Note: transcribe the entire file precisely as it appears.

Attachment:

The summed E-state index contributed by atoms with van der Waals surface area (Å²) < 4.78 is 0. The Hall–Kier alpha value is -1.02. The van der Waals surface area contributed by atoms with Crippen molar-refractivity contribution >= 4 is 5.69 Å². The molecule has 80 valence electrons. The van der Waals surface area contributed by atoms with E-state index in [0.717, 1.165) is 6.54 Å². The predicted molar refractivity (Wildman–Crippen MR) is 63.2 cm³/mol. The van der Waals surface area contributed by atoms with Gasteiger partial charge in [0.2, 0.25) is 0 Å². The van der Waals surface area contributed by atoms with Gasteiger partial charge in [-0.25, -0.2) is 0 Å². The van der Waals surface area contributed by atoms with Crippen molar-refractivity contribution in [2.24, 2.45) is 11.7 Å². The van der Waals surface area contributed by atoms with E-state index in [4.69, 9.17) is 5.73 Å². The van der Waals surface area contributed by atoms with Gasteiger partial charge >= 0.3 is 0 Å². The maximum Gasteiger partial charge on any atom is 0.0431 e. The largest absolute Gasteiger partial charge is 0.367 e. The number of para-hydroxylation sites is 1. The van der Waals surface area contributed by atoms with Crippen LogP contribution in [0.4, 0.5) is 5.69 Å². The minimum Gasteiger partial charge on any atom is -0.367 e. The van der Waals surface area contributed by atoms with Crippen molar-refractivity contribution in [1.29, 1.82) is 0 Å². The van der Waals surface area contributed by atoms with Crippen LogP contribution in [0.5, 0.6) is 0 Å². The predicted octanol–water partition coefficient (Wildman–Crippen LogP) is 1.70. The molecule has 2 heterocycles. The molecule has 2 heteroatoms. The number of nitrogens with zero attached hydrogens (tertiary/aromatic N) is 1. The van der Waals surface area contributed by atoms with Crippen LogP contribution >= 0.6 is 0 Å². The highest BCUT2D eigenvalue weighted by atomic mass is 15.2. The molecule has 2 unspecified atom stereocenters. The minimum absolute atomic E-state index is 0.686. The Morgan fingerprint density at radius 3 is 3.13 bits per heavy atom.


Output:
The summed E-state index contributed by atoms with van der Waals surface area (Å²) < 4.78 is 0. The Hall–Kier alpha value is -1.02. The van der Waals surface area contributed by atoms with Crippen molar-refractivity contribution >= 4 is 5.69 Å². The molecule has 80 valence electrons. The van der Waals surface area contributed by atoms with E-state index in [0.717, 1.165) is 6.54 Å². The predicted molar refractivity (Wildman–Crippen MR) is 63.2 cm³/mol. The van der Waals surface area contributed by atoms with Gasteiger partial charge in [0.2, 0.25) is 0 Å². The van der Waals surface area contributed by atoms with Gasteiger partial charge in [-0.25, -0.2) is 0 Å². The van der Waals surface area contributed by atoms with Crippen molar-refractivity contribution in [2.24, 2.45) is 11.7 Å². The van der Waals surface area contributed by atoms with E-state index in [4.69, 9.17) is 5.73 Å². The van der Waals surface area contributed by atoms with Gasteiger partial charge >= 0.3 is 0 Å². The maximum Gasteiger partial charge on any atom is 0.0431 e. The largest absolute Gasteiger partial charge is 0.367 e. The number of para-hydroxylation sites is 1. The van der Waals surface area contributed by atoms with Crippen LogP contribution in [0.4, 0.5) is 5.69 Å². The minimum Gasteiger partial charge on any atom is -0.367 e. The van der Waals surface area contributed by atoms with Crippen molar-refractivity contribution in [1.29, 1.82) is 0 Å². The van der Waals surface area contributed by atoms with Crippen LogP contribution in [0.5, 0.6) is 0 Å². The predicted octanol–water partition coefficient (Wildman–Crippen LogP) is 1.70. The molecule has 2 heterocycles. The molecule has 2 heteroatoms. The number of nitrogens with zero attached hydrogens (tertiary/aromatic N) is 1. The van der Waals surface area contributed by atoms with Crippen LogP contribution >= 0.6 is 0 Å². The highest BCUT2D eigenvalue weighted by atomic mass is 15.2. The molecule has 2 unspecified atom stereocenters. The minimum absolute atomic E-state index is 0.686. The Morgan fingerprint density at radius 3 is 3.13 bits per heavy atom.